Debunking psychology major myths

Sunayana Baruah debunks some of the myths about psychology majors

Sunayana Baruah


“How many psychologists does it take to change a light bulb?”
“Just the one, but the light bulb has to want to change.”

While majoring in psychology could be one of the most rewarding life experiences,  psychology majors still face a number of occupational hazards. Thanks to its depiction in films and shows such as Hannibal and Criminal Minds, some in society can have a twisted view of the discipline.  There are others who consider it to be an extension of Shamanism – or “Boo-haki”, as Rachel puts it in Friends.

From my own experience, these are some of the stereotypes and challenges that psychology majors and therapists still grapple with every day:

1)  “The mind reader”

“Oh, so you are a psychologist? You can read my mind, then?”  No. It is a soft science. Carrying out extremely long, intensive and analytical tests are a routine of the job. Clairvoyance and extra sensory perception are not.

 2)   “The role model”

Neither psychology majors nor therapists are expected to experience mood swings, heartbreak, or PMS. However, majoring and living are two very different spheres of existence. Sigmund Freud, Carl Gustav Jung and other stalwarts of therapy were all troubled. Apparently, that can increase empathy and lead to providing more effective therapy. One must remind one’s self that the human body’s hormones have universal functionalities regardless of academic degrees.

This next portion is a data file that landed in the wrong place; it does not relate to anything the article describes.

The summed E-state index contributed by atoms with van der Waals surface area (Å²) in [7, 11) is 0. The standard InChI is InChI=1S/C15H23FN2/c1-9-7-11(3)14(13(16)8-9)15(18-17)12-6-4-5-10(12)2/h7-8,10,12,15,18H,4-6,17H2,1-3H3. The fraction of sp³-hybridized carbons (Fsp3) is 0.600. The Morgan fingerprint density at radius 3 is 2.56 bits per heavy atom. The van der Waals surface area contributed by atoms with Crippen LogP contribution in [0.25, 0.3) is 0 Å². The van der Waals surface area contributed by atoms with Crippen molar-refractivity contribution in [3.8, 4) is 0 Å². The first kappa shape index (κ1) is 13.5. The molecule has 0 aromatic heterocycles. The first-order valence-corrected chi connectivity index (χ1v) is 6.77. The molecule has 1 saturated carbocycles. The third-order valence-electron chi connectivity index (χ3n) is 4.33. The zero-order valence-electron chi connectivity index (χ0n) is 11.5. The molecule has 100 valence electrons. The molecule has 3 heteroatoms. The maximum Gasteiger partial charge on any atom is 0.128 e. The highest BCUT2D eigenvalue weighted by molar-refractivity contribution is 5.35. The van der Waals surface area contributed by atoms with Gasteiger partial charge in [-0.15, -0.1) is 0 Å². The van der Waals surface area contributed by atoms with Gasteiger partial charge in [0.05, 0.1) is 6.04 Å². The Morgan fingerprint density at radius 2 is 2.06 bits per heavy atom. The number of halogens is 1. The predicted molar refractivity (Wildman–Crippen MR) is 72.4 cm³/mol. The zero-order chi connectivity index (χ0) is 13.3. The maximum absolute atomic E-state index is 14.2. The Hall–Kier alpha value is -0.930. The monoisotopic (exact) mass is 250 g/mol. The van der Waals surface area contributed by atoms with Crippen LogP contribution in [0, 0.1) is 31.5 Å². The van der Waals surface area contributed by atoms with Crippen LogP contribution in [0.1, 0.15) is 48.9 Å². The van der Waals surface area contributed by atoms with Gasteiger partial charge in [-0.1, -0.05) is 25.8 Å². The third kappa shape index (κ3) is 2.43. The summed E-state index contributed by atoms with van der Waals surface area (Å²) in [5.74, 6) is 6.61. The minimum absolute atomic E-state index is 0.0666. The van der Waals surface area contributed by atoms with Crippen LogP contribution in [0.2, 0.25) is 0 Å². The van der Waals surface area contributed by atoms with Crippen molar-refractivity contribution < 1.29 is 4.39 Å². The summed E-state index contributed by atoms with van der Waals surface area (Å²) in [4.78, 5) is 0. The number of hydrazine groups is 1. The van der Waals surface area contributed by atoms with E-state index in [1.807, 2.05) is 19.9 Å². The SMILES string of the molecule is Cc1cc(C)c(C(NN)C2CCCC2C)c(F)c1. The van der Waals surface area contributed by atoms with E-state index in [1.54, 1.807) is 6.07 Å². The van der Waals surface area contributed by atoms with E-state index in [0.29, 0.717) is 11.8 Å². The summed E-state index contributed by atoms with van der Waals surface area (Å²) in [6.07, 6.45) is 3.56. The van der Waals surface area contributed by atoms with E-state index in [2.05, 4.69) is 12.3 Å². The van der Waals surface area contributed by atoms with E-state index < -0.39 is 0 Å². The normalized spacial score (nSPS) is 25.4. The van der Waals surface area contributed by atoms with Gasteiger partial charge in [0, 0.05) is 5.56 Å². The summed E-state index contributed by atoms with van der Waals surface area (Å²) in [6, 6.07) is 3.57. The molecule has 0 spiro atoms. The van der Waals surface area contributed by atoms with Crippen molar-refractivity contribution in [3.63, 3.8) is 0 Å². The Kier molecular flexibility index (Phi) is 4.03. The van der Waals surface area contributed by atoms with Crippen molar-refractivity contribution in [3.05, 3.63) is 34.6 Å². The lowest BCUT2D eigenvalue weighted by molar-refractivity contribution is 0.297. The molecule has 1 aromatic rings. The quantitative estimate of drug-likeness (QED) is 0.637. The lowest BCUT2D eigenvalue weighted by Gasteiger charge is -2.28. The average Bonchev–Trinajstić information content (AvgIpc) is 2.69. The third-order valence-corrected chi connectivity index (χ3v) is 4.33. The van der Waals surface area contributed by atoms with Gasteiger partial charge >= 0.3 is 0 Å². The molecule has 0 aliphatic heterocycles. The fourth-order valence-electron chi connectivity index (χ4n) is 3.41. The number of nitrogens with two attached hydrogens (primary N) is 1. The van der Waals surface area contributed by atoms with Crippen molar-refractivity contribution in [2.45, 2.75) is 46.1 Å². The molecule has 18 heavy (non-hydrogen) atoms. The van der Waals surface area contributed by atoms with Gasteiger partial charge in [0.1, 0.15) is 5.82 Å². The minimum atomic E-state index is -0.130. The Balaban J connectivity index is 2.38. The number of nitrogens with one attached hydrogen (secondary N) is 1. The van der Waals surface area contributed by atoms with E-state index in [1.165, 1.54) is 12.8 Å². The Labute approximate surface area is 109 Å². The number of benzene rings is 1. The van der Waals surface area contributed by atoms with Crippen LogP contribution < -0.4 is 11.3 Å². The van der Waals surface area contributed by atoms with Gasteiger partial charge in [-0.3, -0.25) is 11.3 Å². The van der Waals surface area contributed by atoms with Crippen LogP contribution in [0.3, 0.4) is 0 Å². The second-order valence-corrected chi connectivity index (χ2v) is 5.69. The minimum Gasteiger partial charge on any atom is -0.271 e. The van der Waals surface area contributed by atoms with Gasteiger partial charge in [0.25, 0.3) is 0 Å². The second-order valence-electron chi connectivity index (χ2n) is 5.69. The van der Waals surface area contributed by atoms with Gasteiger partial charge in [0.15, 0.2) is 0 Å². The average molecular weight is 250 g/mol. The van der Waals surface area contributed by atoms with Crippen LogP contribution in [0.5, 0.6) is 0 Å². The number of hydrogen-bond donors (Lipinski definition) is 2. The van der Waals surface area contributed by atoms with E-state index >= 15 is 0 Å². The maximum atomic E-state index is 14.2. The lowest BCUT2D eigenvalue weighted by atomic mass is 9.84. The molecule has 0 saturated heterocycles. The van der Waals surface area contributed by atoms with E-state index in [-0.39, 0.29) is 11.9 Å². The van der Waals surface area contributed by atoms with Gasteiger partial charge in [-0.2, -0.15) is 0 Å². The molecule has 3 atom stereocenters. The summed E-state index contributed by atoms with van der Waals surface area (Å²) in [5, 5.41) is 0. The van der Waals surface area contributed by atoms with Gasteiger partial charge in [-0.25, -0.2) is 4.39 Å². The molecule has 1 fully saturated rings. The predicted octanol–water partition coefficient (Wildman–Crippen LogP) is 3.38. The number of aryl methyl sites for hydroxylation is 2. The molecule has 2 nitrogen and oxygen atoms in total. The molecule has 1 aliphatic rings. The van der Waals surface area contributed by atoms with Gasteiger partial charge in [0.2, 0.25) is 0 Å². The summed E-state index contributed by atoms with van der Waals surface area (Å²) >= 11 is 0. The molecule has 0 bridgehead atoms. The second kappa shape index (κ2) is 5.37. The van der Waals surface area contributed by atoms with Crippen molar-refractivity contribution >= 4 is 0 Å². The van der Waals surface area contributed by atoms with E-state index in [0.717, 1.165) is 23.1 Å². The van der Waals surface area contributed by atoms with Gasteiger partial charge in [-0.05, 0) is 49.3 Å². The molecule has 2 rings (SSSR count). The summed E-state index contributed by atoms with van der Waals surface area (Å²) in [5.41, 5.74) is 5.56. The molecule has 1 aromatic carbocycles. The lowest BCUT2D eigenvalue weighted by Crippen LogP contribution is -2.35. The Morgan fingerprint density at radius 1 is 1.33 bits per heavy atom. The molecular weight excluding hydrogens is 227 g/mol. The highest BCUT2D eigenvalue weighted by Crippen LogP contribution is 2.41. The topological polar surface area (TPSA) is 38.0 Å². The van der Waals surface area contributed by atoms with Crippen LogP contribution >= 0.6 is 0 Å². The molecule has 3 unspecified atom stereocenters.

3)  “Analytical creep”

Socially, people generally tend to not let their hair down around you  as they feel that you might just mentally diagnose them with bipolar disorder or find out about someone’s unresolved oedipal complex and tell their mothers on them. Psychology majors and therapists are used to being ostracised at social gatherings. But analysis takes time and effort. Few professionals actively dabble in it as a hobby for free.

 4) The marriage proposals

As flattering as marriage proposals can be, one must make a constant effort to dodge them. It works the other way around as well. Restraint has to be the order of the day.

 5)  Perceived uselessness

Constantly fighting to meet high social standards set by your successful, intelligent doctor parents is a major hurdle to cross. Unless you are a medication-prescribing professional, you run the risk of being sidelined by others in the profession.

Of course, psychology is a pro-social discipline aimed at assisting society at grassroots levels. Psychologists help others find their lost happiness. Understanding what the discipline entails could open gateways for people to seek early help and live better, more self aware and integrated lives.

Sunayana Baruah is an Indian graduate of Clininal Psychology. She is due to begin the MPhil in Psychoanalytic Studies at Trinity College in September.